Santa Clara County public health officials announced today that the county will keep in place its local indoor masking requirements when California lifts statewide indoor masking requirements Feb.16.
Numbers of new cases and hospitalization rates remain high in the county, despite high rates of vaccination, officials said.
California gives counties and cities the authority to enforce public health rules that are more strict than the state. The Santa Clara County announcement at a morning outdoor briefing streamed on social media followed similar comments by Health Officer Dr. Sara Cody at the county Board of Supervisors meeting Tuesday afternoon.
Nearly all of the greater Bay Area's 11 counties will lift their indoor mask mandates next week, aligning them with the state's plans to lift its mask requirements. Alameda, Contra Costa, Marin, Monterey, Napa, San Francisco, San Mateo, Santa Cruz, Sonoma and Solano counties and the city of Berkeley will all drop their requirements to wear a mask indoors, regardless of vaccination status, on Feb. 16. Los Angeles County has announced it will not immediately lift its local masking requirement, local officials noted today.
Santa Clara County “will continue to base decisions on whether and when to lift indoor masking requirements on the risks posed by COVID-19, using clearly defined metrics related to vaccination, hospitalizations, and COVID-19 case rates,” the public health statement said this morning.
The county said it “anticipates that it will be able to lift indoor masking requirements in a matter of weeks, as case rates continue to decline.”
The county previously announced metrics for lifting local masking requirements in October. Today, the County Public Health Department announced that it had updated these metrics, which were adopted when the Delta variant was circulating in the community, to reflect the fact that the current Omicron variant poses less risk of severe illness and hospitalization than Delta.
The previous metrics required that the seven-day average of new cases be approximately 150 or fewer based on the Centers for Disease Control and Prevention’s “moderate” criteria. The updated metrics allow indoor masking requirements to be lifted when the county’s seven-day average of new cases is 550 or fewer for at least a week.
The county said it has already met one of the three metrics for lifting the indoor masking requirement—that 80% of all county residents are fully vaccinated. The two remaining metrics are not yet met. The local indoor masking requirement will be lifted when the remaining two metrics are met:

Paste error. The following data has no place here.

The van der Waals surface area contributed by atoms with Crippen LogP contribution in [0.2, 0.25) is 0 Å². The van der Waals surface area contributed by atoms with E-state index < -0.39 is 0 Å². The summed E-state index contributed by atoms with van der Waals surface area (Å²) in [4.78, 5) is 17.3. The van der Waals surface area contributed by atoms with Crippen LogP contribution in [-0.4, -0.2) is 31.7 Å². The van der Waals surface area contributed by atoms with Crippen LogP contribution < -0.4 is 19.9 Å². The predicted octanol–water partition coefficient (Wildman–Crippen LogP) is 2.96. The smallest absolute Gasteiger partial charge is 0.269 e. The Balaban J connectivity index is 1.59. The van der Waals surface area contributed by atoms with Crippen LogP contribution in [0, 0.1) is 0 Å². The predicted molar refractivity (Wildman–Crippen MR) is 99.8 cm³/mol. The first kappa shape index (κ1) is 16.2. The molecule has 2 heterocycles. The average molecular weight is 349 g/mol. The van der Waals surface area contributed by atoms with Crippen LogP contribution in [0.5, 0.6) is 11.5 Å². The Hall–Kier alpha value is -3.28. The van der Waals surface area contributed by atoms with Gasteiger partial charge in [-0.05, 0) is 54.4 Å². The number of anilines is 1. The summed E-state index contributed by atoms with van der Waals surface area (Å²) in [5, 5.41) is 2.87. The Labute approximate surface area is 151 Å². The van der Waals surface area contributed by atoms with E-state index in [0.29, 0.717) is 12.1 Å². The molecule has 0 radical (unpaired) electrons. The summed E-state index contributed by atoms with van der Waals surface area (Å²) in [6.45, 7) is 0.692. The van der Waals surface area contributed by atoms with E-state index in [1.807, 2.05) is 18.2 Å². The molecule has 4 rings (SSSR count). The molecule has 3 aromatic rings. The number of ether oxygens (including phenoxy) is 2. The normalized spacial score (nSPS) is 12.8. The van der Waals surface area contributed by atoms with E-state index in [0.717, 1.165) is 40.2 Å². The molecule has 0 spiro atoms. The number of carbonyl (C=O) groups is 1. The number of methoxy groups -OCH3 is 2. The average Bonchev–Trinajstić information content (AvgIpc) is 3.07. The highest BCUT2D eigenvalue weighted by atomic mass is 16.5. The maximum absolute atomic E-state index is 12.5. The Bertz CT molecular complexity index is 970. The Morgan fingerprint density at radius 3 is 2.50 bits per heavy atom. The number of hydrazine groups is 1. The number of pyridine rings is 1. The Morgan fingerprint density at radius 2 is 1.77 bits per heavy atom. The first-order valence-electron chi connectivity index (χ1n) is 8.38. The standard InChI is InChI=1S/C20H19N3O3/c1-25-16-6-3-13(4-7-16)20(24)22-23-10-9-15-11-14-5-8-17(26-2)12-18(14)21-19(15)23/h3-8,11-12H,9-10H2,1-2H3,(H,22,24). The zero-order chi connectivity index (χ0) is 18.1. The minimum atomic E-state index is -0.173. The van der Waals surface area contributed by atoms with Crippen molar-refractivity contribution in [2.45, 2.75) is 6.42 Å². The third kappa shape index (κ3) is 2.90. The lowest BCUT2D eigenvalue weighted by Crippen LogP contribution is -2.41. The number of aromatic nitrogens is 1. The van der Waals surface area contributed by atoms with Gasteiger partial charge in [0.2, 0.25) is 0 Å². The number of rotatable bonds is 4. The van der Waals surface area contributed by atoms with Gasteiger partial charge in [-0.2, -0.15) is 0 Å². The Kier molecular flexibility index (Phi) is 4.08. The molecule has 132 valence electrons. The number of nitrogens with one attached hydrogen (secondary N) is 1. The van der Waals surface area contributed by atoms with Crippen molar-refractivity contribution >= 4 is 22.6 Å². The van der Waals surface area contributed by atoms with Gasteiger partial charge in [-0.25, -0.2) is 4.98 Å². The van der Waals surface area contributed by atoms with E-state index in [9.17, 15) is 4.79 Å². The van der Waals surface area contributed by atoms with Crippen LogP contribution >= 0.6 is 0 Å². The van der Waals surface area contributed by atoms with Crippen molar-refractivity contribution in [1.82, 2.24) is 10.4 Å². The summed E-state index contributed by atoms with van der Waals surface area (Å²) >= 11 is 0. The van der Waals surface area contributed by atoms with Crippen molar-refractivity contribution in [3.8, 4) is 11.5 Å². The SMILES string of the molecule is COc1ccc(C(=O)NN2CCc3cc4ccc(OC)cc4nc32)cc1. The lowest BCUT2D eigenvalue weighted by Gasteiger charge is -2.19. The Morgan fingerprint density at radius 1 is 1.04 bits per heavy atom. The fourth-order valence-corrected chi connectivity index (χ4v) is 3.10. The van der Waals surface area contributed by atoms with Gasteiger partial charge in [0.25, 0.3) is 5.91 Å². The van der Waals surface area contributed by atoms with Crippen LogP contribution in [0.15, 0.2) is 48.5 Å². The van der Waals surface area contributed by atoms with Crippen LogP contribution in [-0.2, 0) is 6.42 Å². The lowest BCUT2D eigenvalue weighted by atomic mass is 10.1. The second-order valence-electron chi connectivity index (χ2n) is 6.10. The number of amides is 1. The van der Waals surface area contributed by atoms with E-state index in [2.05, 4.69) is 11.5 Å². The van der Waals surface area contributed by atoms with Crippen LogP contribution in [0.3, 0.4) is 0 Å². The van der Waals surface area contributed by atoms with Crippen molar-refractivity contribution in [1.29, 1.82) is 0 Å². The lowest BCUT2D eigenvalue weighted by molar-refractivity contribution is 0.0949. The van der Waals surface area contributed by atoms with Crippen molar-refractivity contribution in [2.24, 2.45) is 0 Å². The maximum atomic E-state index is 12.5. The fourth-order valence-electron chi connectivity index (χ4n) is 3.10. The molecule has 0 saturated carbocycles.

- COVID-19 hospitalizations in the jurisdiction are low and stable, in the judgment of Cody
- The seven-day average of new cases per day is at or below 550 for at least a week.
While overall case rates have declined significantly since their January peak, according to the latest county statistics, COVID-19 continues to circulate widely, and case rates are still higher than at any other time in the pandemic prior to the January Omicron peak.
The current seven-day average case count is 1,922 cases per day, which is in the Centers for Disease Control and Prevention highest level of community transmission, the county reported. Hospitalization rates likewise remain high, and are not yet falling.
The state will lift its universal indoor masking requirement Feb. 16, but will still continue to require universal indoor masking in many settings after Feb.16, including all K-12 schools, childcare facilities, public transit, healthcare facilities, shelters, jails, and long-term care facilities.
“We must continue to base our decisions on the risks COVID-19 presents to our community, and we look forward to lifting the indoor mask requirement as soon as we can do so without putting vulnerable people at undue risk,” said Cody, who is the county’s public health officer.
“In the meantime, we need to continue to do what’s needed to keep our community protected,” Cody said in a statement. “Universal indoor masking is critical to protect our community, especially community members who are older or immunocompromised. Continuing to mask indoors should also allow our case rates to continue to drop quickly.”